Engels felt a sales tax would be a way to generate revenues that would be raised off of the shoulders of the property owners. While he did support a sales tax, he was strict on the structure of it.

“I think if we could structure like Sedgwick County has, where the county is the taxing agent and the rest of the communities share in that I would be in favor of a sales tax if it was structured properly,” he said.

Another question was how they would connect the western urban setting with the rural area of eastern Butler County and keep in touch with constituents.

Engels said he felt all parts were rural. He would keep in touch with his constituents because half of his constituents are rural and he is rural.

Harris agreed the western part was becoming more urban. He hoped they would expand their development in or around the incorporated cities to protect the rural areas.

To keep in touch, he said he would make his contact information available to all of his constituents.

The next question asked was about their hands-on experience in economic development.

Engels said in most cases that tends to be really secretive because it is competitive. He said the county is a member of the greater economic development coalition and in a story last spring, it pointed out that they play a role with the cities behind the scenes. He said he would want to continue that.

Harris said he has been active for a number of years in county development, including El Dorado Inc. for over 15 years. He said he was familiar with the industrial parks and business parks in the county. He said as manager for a public utility he worked closely with industrial development.

Harris said he had found most communities to be open minded. He said any growth is economic development.

The next question was if Butler County should take refuge from other counties to make money.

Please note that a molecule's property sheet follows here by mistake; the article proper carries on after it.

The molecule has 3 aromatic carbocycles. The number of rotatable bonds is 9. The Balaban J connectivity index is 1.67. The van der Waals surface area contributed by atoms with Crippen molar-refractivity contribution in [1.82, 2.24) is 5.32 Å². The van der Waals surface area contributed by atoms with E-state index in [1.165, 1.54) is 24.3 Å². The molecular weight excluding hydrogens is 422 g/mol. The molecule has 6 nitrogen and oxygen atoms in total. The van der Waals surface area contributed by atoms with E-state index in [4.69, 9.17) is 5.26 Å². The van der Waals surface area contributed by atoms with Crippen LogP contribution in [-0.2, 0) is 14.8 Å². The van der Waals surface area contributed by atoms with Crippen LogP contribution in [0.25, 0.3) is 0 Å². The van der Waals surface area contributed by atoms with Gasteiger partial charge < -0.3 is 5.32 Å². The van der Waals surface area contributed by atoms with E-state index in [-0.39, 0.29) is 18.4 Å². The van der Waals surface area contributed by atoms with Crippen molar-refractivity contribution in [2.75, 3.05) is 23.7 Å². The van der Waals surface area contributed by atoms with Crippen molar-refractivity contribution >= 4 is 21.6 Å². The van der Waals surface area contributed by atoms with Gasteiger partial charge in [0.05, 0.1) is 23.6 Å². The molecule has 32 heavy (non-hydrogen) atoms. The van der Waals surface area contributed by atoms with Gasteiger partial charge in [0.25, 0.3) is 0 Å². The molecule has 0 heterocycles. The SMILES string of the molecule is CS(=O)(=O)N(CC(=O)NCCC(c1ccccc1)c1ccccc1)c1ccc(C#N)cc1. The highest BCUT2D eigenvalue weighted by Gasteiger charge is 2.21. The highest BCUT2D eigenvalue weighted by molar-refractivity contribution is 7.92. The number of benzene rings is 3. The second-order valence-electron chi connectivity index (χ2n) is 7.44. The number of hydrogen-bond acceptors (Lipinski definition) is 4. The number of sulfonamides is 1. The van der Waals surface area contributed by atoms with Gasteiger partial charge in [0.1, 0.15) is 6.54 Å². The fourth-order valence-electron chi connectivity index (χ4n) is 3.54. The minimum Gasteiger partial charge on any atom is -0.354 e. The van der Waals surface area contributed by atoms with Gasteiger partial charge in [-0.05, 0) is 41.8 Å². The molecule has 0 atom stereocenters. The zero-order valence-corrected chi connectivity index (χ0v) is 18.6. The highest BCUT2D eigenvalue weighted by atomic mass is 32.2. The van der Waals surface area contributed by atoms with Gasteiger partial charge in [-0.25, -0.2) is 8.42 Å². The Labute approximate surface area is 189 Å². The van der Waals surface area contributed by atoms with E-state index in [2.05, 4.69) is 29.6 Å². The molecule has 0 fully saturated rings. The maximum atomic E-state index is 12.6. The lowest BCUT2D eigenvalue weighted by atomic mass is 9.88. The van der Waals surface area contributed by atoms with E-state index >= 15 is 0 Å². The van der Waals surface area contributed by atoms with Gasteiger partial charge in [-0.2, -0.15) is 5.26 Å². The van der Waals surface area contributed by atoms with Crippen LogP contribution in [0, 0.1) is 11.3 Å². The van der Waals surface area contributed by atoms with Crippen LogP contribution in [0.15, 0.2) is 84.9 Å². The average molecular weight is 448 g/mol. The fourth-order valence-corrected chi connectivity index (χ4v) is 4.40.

“It’s a difficult question,” Harris said, pointing out the current discussion with Marion County.

He said the contract being offered to Marion County would raise a quarter million dollars with the same employees and equipment.

“At this particular point I think it would be reasonable to review those on a case by case situation,” he said.

Engels also agreed with the current proposal.

“If you can increase revenues without increasing costs, that’s something that needs to be taken real seriously,” he said, adding that when it started increasing costs or damaging roads more factors needed to be looked at.

The final question was about budget preparation and management and their experience in such.

Engels said at the Boeing Company he prepared department budgets and those budgets were sometimes cut by half.

“I’m experienced at cutting costs,” he said. “I also have unique experience working for Butler County. I was the finance officer for two years. So I have detailed knowledge with these budgets.”

Harris said he was responsible for multiple budgets in multiple departments and was held accountable at the end of the year to make sure they were not above them.

The candidates also made closing statements.

Harris said they do live in the country and they have lived in the county for 18 years. They came back after his retirement.

“This is where we want to live,” he said. “Serving as your commissioner will be my priority.”
He also wants to approve fiscally responsible budgets and make sure they do not overspend.
Engels reiterated that he is running as an Independent and is the only Independent running in a four-county area.

“I want votes from everyone,” he said.